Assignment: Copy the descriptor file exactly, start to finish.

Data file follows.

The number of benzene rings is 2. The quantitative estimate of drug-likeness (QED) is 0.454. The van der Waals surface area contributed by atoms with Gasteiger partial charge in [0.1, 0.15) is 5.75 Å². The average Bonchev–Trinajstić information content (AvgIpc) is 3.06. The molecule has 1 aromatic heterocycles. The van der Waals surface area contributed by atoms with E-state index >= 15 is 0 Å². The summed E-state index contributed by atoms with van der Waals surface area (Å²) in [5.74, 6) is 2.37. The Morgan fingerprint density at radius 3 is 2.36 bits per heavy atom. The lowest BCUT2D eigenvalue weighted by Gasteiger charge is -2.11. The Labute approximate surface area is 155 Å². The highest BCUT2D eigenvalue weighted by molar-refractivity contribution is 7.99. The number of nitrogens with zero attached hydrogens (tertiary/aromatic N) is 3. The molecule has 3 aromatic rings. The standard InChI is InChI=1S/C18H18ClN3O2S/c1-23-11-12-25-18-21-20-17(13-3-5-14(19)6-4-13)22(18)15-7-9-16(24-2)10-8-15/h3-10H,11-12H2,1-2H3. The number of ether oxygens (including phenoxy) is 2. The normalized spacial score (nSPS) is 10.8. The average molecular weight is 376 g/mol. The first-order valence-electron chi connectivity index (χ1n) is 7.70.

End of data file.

The number of benzene rings is 2. The quantitative estimate of drug-likeness (QED) is 0.454. The van der Waals surface area contributed by atoms with Gasteiger partial charge in [0.1, 0.15) is 5.75 Å². The average Bonchev–Trinajstić information content (AvgIpc) is 3.06. The molecule has 1 aromatic heterocycles. The van der Waals surface area contributed by atoms with E-state index >= 15 is 0 Å². The summed E-state index contributed by atoms with van der Waals surface area (Å²) in [5.74, 6) is 2.37. The Morgan fingerprint density at radius 3 is 2.36 bits per heavy atom. The lowest BCUT2D eigenvalue weighted by Gasteiger charge is -2.11. The Labute approximate surface area is 155 Å². The highest BCUT2D eigenvalue weighted by molar-refractivity contribution is 7.99. The number of nitrogens with zero attached hydrogens (tertiary/aromatic N) is 3. The molecule has 3 aromatic rings. The standard InChI is InChI=1S/C18H18ClN3O2S/c1-23-11-12-25-18-21-20-17(13-3-5-14(19)6-4-13)22(18)15-7-9-16(24-2)10-8-15/h3-10H,11-12H2,1-2H3. The number of ether oxygens (including phenoxy) is 2. The normalized spacial score (nSPS) is 10.8. The average molecular weight is 376 g/mol. The first-order valence-electron chi connectivity index (χ1n) is 7.70.